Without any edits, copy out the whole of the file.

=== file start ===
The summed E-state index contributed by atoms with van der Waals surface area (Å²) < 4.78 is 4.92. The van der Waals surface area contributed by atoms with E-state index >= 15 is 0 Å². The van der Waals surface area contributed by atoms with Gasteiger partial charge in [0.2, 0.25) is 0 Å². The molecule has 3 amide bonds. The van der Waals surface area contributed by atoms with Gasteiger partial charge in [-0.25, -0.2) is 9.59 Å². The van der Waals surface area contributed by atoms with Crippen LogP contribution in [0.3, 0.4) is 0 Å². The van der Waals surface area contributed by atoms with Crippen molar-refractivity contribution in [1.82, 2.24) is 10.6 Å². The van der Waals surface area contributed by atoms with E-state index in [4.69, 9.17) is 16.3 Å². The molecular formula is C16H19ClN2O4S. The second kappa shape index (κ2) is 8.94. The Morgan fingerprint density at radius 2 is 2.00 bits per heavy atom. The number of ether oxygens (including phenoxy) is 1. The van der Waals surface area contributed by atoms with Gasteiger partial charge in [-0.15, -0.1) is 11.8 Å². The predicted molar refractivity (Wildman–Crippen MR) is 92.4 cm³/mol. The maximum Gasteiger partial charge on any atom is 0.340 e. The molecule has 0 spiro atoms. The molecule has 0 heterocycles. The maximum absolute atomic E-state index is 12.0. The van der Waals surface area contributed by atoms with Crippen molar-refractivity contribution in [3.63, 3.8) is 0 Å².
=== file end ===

The summed E-state index contributed by atoms with van der Waals surface area (Å²) < 4.78 is 4.92. The van der Waals surface area contributed by atoms with E-state index >= 15 is 0 Å². The van der Waals surface area contributed by atoms with Gasteiger partial charge in [0.2, 0.25) is 0 Å². The molecule has 3 amide bonds. The van der Waals surface area contributed by atoms with Gasteiger partial charge in [-0.25, -0.2) is 9.59 Å². The van der Waals surface area contributed by atoms with Crippen LogP contribution in [0.3, 0.4) is 0 Å². The van der Waals surface area contributed by atoms with Crippen molar-refractivity contribution in [1.82, 2.24) is 10.6 Å². The van der Waals surface area contributed by atoms with E-state index in [4.69, 9.17) is 16.3 Å². The molecular formula is C16H19ClN2O4S. The second kappa shape index (κ2) is 8.94. The Morgan fingerprint density at radius 2 is 2.00 bits per heavy atom. The number of ether oxygens (including phenoxy) is 1. The van der Waals surface area contributed by atoms with Gasteiger partial charge in [-0.15, -0.1) is 11.8 Å². The predicted molar refractivity (Wildman–Crippen MR) is 92.4 cm³/mol. The maximum Gasteiger partial charge on any atom is 0.340 e. The molecule has 0 spiro atoms. The molecule has 0 heterocycles. The maximum absolute atomic E-state index is 12.0. The van der Waals surface area contributed by atoms with Crippen molar-refractivity contribution in [3.63, 3.8) is 0 Å².